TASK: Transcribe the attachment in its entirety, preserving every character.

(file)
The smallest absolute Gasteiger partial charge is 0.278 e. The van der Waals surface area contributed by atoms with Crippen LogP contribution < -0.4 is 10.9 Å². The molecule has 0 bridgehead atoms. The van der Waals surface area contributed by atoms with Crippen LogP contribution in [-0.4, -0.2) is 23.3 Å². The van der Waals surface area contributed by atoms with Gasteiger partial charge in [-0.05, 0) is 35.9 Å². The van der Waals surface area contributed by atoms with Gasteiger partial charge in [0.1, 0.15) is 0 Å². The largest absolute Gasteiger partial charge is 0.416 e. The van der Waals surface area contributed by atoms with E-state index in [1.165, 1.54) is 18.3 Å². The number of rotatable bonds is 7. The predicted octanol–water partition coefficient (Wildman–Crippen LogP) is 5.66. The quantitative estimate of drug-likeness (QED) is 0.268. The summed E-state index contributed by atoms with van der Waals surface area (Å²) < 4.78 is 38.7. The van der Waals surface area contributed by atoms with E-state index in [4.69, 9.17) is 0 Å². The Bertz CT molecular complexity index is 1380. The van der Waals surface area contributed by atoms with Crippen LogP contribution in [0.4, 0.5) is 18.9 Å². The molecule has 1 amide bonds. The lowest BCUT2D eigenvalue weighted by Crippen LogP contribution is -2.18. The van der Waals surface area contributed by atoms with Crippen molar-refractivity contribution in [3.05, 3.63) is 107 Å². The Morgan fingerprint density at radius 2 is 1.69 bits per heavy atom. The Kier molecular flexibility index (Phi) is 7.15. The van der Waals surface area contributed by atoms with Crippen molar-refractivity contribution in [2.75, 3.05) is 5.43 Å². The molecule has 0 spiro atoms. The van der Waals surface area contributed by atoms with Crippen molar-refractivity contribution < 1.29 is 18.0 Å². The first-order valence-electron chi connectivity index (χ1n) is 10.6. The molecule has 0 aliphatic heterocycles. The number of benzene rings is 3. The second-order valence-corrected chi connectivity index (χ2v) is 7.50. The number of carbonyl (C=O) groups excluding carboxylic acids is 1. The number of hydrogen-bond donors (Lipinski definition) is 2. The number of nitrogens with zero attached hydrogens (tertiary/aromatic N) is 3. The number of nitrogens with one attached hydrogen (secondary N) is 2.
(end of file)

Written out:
The smallest absolute Gasteiger partial charge is 0.278 e. The van der Waals surface area contributed by atoms with Crippen LogP contribution < -0.4 is 10.9 Å². The molecule has 0 bridgehead atoms. The van der Waals surface area contributed by atoms with Crippen LogP contribution in [-0.4, -0.2) is 23.3 Å². The van der Waals surface area contributed by atoms with Gasteiger partial charge in [-0.05, 0) is 35.9 Å². The van der Waals surface area contributed by atoms with Gasteiger partial charge in [0.1, 0.15) is 0 Å². The largest absolute Gasteiger partial charge is 0.416 e. The van der Waals surface area contributed by atoms with E-state index in [1.165, 1.54) is 18.3 Å². The number of rotatable bonds is 7. The predicted octanol–water partition coefficient (Wildman–Crippen LogP) is 5.66. The quantitative estimate of drug-likeness (QED) is 0.268. The summed E-state index contributed by atoms with van der Waals surface area (Å²) < 4.78 is 38.7. The van der Waals surface area contributed by atoms with E-state index in [4.69, 9.17) is 0 Å². The Bertz CT molecular complexity index is 1380. The van der Waals surface area contributed by atoms with Crippen LogP contribution in [0.4, 0.5) is 18.9 Å². The molecule has 1 amide bonds. The lowest BCUT2D eigenvalue weighted by Crippen LogP contribution is -2.18. The van der Waals surface area contributed by atoms with Crippen molar-refractivity contribution in [3.05, 3.63) is 107 Å². The Morgan fingerprint density at radius 2 is 1.69 bits per heavy atom. The Kier molecular flexibility index (Phi) is 7.15. The van der Waals surface area contributed by atoms with Crippen molar-refractivity contribution in [2.75, 3.05) is 5.43 Å². The molecule has 0 spiro atoms. The van der Waals surface area contributed by atoms with Crippen molar-refractivity contribution < 1.29 is 18.0 Å². The first-order valence-electron chi connectivity index (χ1n) is 10.6. The molecule has 0 aliphatic heterocycles. The number of benzene rings is 3. The second-order valence-corrected chi connectivity index (χ2v) is 7.50. The number of carbonyl (C=O) groups excluding carboxylic acids is 1. The number of hydrogen-bond donors (Lipinski definition) is 2. The number of nitrogens with zero attached hydrogens (tertiary/aromatic N) is 3. The number of nitrogens with one attached hydrogen (secondary N) is 2.